Video: Canola headers, varieties studied

Rigid, varifeed and draper headers compared

A prairie farm implement research centre is studying which styles of cutting headers work best for straight combining canola.

Nathan Gregg, who leads the research for PAMI, said researchers compared the traditional swath and belt pick-up system for straight combining canola with a rigid header, a varifeed header and a draper header.

The three-year study is entering its second year.

“It’s a little too early to declare a winner, but what I can say is that all of the headers performed, and as far as the capability to do that job, they all sufficed and are capable of doing it,” Gregg said.

“I think the varifeed with the extendible cutter bar, it did show some potential that it may be able to retain a bit more of those losses.”

The varifeed header has an extendable knife that moves as much as 24 inches further ahead from its normal position, directly out and under the reel, to capture losses caused by the reel.

The study was conducted at two 50-acre sites near Swift Current, Sask., and Indian Head, Sask. It used a standard hybrid canola variety and a shatter resistant variety.

Catch pans that captured losses resulting from the straight combining process were placed in zones across the width of the header, such as on the edge of the header and under the feeder house.

Researchers also examined environmental shatter loss by randomly placing catch pans in the field during the swath treatment part of the study. The pans were left in the field until it was harvested to monitor losses from shattering caused by wind.

Environment shatter loss was fairly low, from .1 to up to one bushel per acre at the Swift Current site.

A windstorm occurred at Indian Head after the control swath belt pick-up treatment was performed. The crop was also much drier than at Swift Current.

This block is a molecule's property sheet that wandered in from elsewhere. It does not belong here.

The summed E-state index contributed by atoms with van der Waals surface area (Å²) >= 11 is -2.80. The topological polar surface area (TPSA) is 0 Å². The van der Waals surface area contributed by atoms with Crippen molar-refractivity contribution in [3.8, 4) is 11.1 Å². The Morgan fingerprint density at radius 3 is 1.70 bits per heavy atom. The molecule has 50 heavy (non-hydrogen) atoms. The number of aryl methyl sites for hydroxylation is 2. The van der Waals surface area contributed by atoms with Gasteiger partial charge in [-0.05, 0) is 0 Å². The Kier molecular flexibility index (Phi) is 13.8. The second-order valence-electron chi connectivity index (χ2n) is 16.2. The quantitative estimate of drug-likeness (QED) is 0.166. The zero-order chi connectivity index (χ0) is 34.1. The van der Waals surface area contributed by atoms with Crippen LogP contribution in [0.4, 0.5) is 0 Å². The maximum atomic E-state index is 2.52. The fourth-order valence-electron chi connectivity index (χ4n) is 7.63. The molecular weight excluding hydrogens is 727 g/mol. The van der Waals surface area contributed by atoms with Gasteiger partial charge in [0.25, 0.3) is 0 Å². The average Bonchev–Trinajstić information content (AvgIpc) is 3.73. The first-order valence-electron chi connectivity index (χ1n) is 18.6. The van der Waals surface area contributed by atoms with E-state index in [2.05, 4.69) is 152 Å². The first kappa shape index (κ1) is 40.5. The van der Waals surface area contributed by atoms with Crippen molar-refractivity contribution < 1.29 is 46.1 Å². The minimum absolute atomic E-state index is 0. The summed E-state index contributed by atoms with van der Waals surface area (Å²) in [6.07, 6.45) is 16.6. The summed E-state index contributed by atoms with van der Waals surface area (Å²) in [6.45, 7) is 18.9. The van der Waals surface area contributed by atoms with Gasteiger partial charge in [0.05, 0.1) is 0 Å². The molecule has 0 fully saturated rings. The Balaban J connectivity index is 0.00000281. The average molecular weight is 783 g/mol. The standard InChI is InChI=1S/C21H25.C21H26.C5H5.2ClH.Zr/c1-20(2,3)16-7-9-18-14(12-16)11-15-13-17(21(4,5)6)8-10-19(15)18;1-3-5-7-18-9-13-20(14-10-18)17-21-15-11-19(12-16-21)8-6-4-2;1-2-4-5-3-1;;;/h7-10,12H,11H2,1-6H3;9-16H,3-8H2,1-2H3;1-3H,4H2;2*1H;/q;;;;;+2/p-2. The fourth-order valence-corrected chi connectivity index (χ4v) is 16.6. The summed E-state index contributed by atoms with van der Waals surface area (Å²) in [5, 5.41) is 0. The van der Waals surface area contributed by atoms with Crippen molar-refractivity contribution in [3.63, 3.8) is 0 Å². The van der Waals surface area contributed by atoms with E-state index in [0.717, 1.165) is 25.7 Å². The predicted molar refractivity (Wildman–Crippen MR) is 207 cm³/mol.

At the Indian Head site, “all the header treatments with the standard hybrid variety (at Indian Head) ended up harvesting three to four bushels per acre less due to the wind-caused shattering,” Gregg said.

The performance of the two canola varieties has been similar, he added.

“However, when we did have conditions where we did see shattering and loss, the shatter resistant variety withheld its seed better than the standard hybrid variety,” Gregg said.

Seed was dry at around six percent when the Swift Current canola was straight combined, but the stock material was green and wet. Shatter losses because of straight cutting were low, but the researchers had problems getting the crop residue through the combine.

“We had long straw coming through the combine basically intact, which makes it hard for the combine systems to handle,” he said.

He said some farms are going to be better off to stay with a swath-based system because it fits that farm’s harvest window and capacity.

“Other farms are really going to gear up and really integrate this into their system and have some canola that’s ready to go and done early and some they are holding off on until later,” he said.

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